or
(c) The information exchanged may not be released to anyone else without the prior consent of the State providing that information.

Where for legal, constitutional or administrative reasons, the confidentiality of the information cannot be guaranteed or the restrictions placed on its use in accordance with the present paragraph cannot be maintained by the requesting State, the requested State will be so informed at the time the tracing request is made.

Tracing requests

16. A State may initiate a tracing request in relation to small arms and light weapons found within its territorial jurisdiction that it considers to be illicit under the provisions of paragraph 6 above.

17. To ensure smooth and effective cooperation in tracing, requests for assistance in tracing illicit small arms or light weapons will contain sufficient information, including, inter alia:
(a) Information describing the illicit nature of the small arm or light weapon, including the legal justification therefor[e] and, to the extent possible, the circumstances under which the small arm or light weapon was found;
(b) Markings, type, calibre and other relevant information to the extent possible;
(c) Intended use of the information being sought.

Responses to tracing requests

18. States will provide prompt, timely and reliable responses to tracing requests made by other States.

19. States receiving a tracing request will acknowledge receipt within a reasonable time.

20. In responding to a tracing request, the requested State will provide, subject to paragraph 22 below, all available information sought by the requesting State that is relevant for the purpose of tracing illicit small arms and light weapons.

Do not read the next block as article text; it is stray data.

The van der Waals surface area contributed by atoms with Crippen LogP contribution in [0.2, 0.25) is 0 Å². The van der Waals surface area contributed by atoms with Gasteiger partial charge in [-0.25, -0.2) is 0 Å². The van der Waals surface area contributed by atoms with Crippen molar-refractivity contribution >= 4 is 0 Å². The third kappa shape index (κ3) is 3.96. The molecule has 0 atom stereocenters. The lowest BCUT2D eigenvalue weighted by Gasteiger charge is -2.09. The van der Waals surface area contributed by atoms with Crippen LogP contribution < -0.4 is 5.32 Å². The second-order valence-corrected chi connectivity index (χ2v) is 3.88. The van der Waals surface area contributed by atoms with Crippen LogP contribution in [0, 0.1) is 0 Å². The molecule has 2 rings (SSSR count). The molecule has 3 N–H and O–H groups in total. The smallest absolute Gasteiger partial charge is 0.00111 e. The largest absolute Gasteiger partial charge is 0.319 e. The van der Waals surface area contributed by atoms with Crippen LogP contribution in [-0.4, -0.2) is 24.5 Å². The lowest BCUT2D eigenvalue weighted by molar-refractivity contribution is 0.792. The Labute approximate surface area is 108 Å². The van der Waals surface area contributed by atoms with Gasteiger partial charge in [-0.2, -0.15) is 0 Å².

21. The requested State may seek additional information from the requesting State where a tracing request does not contain the information required in paragraph 17 above.

22. States may delay or restrict the content of their response to a tracing request, or refuse to provide the information sought, where releasing the information would compromise ongoing criminal investigations or violate legislation providing for the protection of confidential information, where the requesting State cannot guarantee the confidentiality of the information, or for reasons of national security consistent with the Charter of the United Nations.

23. If a State delays or provides a restricted response to a tracing request, or refuses to provide the information sought, on the grounds identified in paragraph 22 above, it will inform the requesting State of the reasons for this. The requesting State may subsequently seek clarification of this explanation.

VI. Implementation

General

24. In accordance with their constitutional processes, States will put in place, where they do not exist, the laws, regulations and administrative procedures needed to ensure the effective implementation of this instrument.